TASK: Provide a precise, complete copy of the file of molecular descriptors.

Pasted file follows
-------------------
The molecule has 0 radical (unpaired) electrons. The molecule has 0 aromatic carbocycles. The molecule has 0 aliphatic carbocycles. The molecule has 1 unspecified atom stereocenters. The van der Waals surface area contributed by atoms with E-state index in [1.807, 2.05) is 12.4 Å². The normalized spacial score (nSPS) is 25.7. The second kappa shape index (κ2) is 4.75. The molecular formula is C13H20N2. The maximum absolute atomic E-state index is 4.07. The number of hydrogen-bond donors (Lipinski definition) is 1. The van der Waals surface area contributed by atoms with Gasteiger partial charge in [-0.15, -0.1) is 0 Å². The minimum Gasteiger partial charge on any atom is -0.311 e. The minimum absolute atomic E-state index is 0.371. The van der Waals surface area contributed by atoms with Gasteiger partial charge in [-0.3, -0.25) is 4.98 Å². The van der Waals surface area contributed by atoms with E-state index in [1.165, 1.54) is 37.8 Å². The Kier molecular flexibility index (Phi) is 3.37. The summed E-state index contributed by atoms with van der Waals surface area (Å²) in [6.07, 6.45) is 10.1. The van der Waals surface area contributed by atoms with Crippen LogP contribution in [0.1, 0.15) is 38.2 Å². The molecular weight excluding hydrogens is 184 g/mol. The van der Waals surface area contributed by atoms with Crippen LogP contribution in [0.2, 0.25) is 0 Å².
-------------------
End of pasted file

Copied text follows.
The molecule has 0 radical (unpaired) electrons. The molecule has 0 aromatic carbocycles. The molecule has 0 aliphatic carbocycles. The molecule has 1 unspecified atom stereocenters. The van der Waals surface area contributed by atoms with E-state index in [1.807, 2.05) is 12.4 Å². The normalized spacial score (nSPS) is 25.7. The second kappa shape index (κ2) is 4.75. The molecular formula is C13H20N2. The maximum absolute atomic E-state index is 4.07. The number of hydrogen-bond donors (Lipinski definition) is 1. The van der Waals surface area contributed by atoms with Gasteiger partial charge in [-0.15, -0.1) is 0 Å². The minimum Gasteiger partial charge on any atom is -0.311 e. The minimum absolute atomic E-state index is 0.371. The van der Waals surface area contributed by atoms with Gasteiger partial charge in [-0.3, -0.25) is 4.98 Å². The van der Waals surface area contributed by atoms with E-state index in [1.165, 1.54) is 37.8 Å². The Kier molecular flexibility index (Phi) is 3.37. The summed E-state index contributed by atoms with van der Waals surface area (Å²) in [6.07, 6.45) is 10.1. The van der Waals surface area contributed by atoms with Crippen LogP contribution in [0.1, 0.15) is 38.2 Å². The molecular weight excluding hydrogens is 184 g/mol. The van der Waals surface area contributed by atoms with Crippen LogP contribution in [0.2, 0.25) is 0 Å².